Today’s Gospel reading about the Annunciation to Mary of Jesus’ birth comes to us out of the Jewish tradition, which is our heritage, and that is how it is meant to be read. For it contains strong parallels to the Annunciation of John’s birth to Zechariah; we are meant to see them together as coming out of a common heritage. (Luke 1:5-25) And yet they are not the same; they are meant to compliment one another. For though there are similarities, there are differences as well. The first story is set in Jerusalem’s Temple; the second in rustic Nazareth. Zechariah and his wife Elizabeth are old and together; Mary is young and alone. Zechariah and Elizabeth have all the proper credentials; Mary has none. Zechariah and Elizabeth are well connected and financially secure; Mary has neither. Zechariah is a priest; Mary is unmarried woman. Zechariah and Elizabeth are likened to Abraham and Sarah; Mary to the outcast and vulnerable Hagar. Zechariah’s response is based on human possibilities — he and Elizabeth are too old, past the time when children are possible, and so he doubts the promise; Mary responds on the basis of divine possibilities — she hears the heavenly promise and asks how can it be, but accepts that ‘nothing is impossible to God.’ Maybe these two stories are just trying to say what Jesus was later to put into words: “I tell you, among those born of women none is greater than John. Yet the one who is least in the kingdom of God is greater than he.” (Luke 7:28) Maybe we who hear today’s Gospel story are simply meant to ‘treasure it in our hearts,’ as we ponder: “What will this child turn out to be?” (C.f.: Luke 1:66; 2:19)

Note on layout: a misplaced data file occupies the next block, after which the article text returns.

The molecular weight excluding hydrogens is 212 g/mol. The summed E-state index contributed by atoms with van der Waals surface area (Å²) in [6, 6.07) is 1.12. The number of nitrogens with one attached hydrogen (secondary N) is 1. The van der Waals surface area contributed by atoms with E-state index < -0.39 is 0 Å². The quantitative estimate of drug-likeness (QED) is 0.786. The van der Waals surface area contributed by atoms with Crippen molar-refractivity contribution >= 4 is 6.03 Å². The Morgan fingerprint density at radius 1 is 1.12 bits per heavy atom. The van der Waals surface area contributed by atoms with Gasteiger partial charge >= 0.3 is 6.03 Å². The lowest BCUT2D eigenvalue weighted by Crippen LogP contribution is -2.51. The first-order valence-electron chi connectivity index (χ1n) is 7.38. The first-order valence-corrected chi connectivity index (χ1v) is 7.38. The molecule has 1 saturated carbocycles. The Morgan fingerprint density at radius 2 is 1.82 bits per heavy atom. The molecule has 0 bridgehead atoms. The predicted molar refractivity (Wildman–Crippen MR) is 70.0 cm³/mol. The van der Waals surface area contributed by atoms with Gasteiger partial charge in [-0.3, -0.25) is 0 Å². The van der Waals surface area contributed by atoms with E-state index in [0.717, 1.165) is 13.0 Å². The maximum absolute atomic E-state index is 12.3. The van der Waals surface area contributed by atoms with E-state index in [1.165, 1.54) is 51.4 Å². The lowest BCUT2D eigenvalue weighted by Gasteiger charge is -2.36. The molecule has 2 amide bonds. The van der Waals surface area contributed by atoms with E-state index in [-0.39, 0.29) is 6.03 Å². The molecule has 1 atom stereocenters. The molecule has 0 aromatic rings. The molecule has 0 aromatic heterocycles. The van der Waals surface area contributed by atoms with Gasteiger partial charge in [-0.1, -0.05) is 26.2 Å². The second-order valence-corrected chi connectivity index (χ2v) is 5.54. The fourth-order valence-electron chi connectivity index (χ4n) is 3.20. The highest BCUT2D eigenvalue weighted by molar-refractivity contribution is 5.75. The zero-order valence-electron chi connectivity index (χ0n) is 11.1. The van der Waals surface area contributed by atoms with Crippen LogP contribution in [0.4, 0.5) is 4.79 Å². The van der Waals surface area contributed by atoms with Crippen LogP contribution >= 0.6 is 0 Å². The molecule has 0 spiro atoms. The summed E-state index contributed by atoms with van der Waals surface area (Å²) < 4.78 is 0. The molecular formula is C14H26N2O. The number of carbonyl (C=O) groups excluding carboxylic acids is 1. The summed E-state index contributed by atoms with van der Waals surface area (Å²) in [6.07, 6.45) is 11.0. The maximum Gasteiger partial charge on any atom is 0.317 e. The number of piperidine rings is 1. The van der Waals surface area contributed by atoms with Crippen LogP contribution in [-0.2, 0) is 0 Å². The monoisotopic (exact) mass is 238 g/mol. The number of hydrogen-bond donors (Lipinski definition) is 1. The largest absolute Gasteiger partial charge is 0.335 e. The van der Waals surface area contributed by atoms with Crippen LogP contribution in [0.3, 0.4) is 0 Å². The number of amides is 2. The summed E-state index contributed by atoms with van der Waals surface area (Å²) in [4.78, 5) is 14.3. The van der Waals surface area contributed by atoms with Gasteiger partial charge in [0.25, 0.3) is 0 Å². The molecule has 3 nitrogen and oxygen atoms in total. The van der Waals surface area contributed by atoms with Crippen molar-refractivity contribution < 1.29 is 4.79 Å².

So what are we told of this child? “Behold, you will conceive in your womb and bear a son, and you shall call his name Jesus.” (Luke 1:31) He will be Mary’s son and she will call him a name given him by the Lord (C.f.: Luke 1:13), a common name which means: ‘YHWH saves.’ (C.f.: Matthew 1:21) “He will be great and will be called the Son of the Most High.” (Luke 1:32) Between this Jesus and God will exist a Father-Son relationship. But something more than adoption is implied here. For later, when Mary asks, “How can this be?” we are told: “The Holy Spirit will come upon you, and the power of the Most High will overshadow you; therefore the child to be born will be called holy — the Son of God.” (Luke 1:35) So, the child is to be conceived without human agency, but through the agency of the Holy Spirit/through God’s power. But this is not meant to be a euphemism for sexual intercourse; nothing is said here of Divine begetting. ‘To come upon’ is used in the Pentecost event to speak of the disciples’ empowerment through the Holy Spirit (Acts 1:8), and ‘to cover/overshadow’ is used in the story of the Transfiguration to speak of God’s presence. (Luke 9:34; Mark 9:7; Matthew 17:5. C.f.: Exodus 40:35) God’s powerful presence will rest upon Mary so that she will bear a child who will be Son of God. Nothing is said here of how it will happen. Like Mary, we are called to accept that God can do what is otherwise impossible. (Luke 1:38) In John’s annunciation we are meant to see a close parallel with the birth of Isaac, but here Jesus’ birth is likened to the creation of Adam — and so we find St Luke’s genealogy of Jesus tracing him back to Adam. (Luke 3:38) Here we have new creation. From earliest times, the Church has likened Mary to a second Eve whose obedience as the ‘Lord’s servant’ (Luke 1:38) reverses Eve’s disobedience (Genesis 3), with her son being the new Adam made in God’s image. (Genesis 1:26)